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Investigate the different shaped bracelets you could make from 18 different spherical beads. How do they compare if you use 24 beads?

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Is a Square a Rectangle?

How many rectangles can you find in this shape? Which ones are differently sized and which are 'similar'?

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Part the Polygons

Draw three straight lines to separate these shapes into four groups - each group must contain one of each shape.

Stringy Quads

Stage: 2 Challenge Level: Challenge Level:2 Challenge Level:2

Robert, Anezka, Billy, Liam and Zoe from Coldean Primary experimented with lots of different quadrilaterals. They found some shapes with one line of symmetry, some with two and some with no symmetry at all. They also found that there are no quadrilaterals with three lines of symmetry, and that only squares have four lines of symmetry. They tested a hypothesis about the relationship between symmetry and pairs of equal edges which didn't quite work out, but it was a very thorough investigation and excellent work all round! You can see their results here .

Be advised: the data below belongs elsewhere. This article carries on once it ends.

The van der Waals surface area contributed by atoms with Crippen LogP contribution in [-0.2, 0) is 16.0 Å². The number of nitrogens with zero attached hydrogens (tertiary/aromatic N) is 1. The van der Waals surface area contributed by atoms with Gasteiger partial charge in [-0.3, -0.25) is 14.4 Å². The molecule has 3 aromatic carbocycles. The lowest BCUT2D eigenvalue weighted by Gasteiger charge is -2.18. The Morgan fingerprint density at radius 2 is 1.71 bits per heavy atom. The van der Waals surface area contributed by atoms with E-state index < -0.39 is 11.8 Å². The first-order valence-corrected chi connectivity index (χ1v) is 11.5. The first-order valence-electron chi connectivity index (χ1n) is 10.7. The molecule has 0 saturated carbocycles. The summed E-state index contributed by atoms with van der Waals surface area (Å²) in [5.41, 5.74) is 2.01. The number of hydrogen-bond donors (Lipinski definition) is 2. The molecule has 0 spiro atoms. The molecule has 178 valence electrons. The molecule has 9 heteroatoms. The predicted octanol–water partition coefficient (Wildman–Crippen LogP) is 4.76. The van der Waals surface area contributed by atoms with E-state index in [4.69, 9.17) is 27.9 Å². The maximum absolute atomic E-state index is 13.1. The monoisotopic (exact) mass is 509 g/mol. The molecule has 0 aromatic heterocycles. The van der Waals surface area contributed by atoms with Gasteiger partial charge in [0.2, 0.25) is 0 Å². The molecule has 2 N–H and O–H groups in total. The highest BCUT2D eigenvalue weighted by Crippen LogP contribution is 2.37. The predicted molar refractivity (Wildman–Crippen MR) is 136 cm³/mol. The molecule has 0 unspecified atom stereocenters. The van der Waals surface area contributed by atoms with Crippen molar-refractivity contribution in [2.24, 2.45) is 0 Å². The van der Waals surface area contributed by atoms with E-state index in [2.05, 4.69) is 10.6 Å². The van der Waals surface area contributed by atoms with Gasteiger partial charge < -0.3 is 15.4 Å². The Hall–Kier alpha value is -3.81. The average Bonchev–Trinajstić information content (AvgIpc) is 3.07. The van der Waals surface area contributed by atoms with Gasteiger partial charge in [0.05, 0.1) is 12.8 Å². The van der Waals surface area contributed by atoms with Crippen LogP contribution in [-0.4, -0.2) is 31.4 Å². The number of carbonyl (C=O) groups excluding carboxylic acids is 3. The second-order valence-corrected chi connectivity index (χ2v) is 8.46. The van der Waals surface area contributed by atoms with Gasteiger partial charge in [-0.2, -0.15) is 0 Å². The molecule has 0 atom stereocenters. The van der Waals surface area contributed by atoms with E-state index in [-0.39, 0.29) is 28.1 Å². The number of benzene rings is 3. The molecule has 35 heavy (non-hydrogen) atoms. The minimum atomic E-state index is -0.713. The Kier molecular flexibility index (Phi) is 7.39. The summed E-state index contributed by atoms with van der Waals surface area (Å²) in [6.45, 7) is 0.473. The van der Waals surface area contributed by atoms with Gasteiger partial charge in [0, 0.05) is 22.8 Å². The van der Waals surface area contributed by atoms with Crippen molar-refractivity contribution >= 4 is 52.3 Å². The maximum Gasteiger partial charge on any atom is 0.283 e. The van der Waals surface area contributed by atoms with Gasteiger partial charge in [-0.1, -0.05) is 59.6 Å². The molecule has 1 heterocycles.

In answer to how you could prove to someone watching that you have identified all the lines of symmetry, they suggested making the shapes out of paper and folding them in half so that the edges and vertices match up. You could also prove it with a mirror. If you get the person to place a mirror halfway across your shape and gradually rotate it, they will see that the only positions where the reflection allows you to 'see' the whole of the original shape are the lines of symmetry that you have identified.

Thanks for sending in your solution. Keep up the good work!